In a typical indoor setting (kitchen, bedroom, conference room, etc.) ISO 800 works very nicely. Fast-moving subjects will have motion blur and the risk of blur from camera shake gets pretty high.

Dropping that ISO low also enables you to keep your aperture wider, decreasing your need for more power from your flash. The included white dome diffuser can be used a lot like an ExpoDisc to attain proper WB whenever there isn't something neutral-colored in the scene or you don't want to pack anything extra.
It is a very simple accessory to use, turning "ugly" light into "pretty" light within seconds. His backbone is photojournalism and portraiture, and brings those skills and methodology into his wedding and commercial work. But with a few simple tricks and camera settings to keep in mind, it’s not impossible to capture amazing, professional-looking photos of these important family members, worthy of hanging on the wall next to pics of the grandparents. If you don’t have an assistant, try using squeaky toy apps on your phone [to draw the animal’s attention] – I use Human-to-Cat Translator and Dog Squeaky Toy on my iPhone, which are both free.
This keeps the focus motor active the entire time, so I just hold down the back focus button, but you can also do it by holding down the shutter halfway.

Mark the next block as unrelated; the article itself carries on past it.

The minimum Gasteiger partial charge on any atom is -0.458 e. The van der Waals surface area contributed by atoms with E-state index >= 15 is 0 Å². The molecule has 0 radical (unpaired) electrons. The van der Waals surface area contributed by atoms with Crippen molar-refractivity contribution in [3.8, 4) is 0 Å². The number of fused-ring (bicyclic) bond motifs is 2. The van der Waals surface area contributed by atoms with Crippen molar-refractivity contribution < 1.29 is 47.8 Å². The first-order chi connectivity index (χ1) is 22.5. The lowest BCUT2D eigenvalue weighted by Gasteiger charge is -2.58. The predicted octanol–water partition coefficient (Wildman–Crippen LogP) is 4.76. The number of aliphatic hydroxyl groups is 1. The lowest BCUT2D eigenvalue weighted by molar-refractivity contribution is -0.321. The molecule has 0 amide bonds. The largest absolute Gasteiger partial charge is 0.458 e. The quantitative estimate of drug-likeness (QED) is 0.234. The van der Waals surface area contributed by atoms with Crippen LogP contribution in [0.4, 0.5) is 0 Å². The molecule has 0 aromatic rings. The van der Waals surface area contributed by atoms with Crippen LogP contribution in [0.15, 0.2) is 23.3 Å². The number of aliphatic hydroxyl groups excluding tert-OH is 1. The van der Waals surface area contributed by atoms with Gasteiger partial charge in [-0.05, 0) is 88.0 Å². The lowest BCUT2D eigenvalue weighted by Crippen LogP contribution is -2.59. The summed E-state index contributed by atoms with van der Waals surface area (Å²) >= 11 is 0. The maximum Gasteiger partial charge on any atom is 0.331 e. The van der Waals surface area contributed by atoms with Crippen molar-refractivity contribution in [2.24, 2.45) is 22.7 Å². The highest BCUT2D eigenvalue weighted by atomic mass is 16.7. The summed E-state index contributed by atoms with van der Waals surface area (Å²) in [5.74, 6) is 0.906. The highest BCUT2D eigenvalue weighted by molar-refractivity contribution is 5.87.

It can be a few seconds on some cameras, which is too long in most cases unless you have a very patient animal. Pets, unlike humans, do not understand what we are trying to do and won’t just pose for the camera! To give professional touch to your photographs, now it is not necessary to consult some professional.
I noticed quite often a dog is unsure of the camera and changes its behavior the moment you pull it out. For dogs I always photoshop out the leash, use a squeeky toy and my self invented annoying noises. All pets have their own personality either quiet or bouncy so read each pet carefully and shoot within their comfort zone.
I work with high powered strobes inside and outside with dog literally every day and not once has it ever been an issue. Photos by Jill Greenberg, Sarah Small, David Levinthal, Julie Blackmon, William Hannigan, Lauren Greenfield, Todd Hido, Sarah Stolfa and others are included.
She wanted a complete life change and had developed a lifelong love of animals during her early formative years in outback South Australia where her father was a shearer and wool valuer.A trip to Tasmania with a friend with an SLR camera gave her the inspiration she was looking for. Ms Cearns will also be heading to Laos to photograph bears in a horrific bile farm and at the Free The Bears sanctuary, on her mission to raise funds and awareness. Alternatively if your pet is hyperactive, inquisitive and always on the move it might be better to do your shoot at a local park where it’s racing around, jumping for balls or playing with other animals. Also consider the familiarity of the location and the emotions that it will evoke in you as the pets owner. If you can’t physically get close to your pet get your camera equipped with a zoom lens. In this way you end up with a series of shots that give viewers of your photos a full perspective on who your pet is. The other issue with flashes is that they can create spooky red-eye problems with some animals (in the same way they do with humans).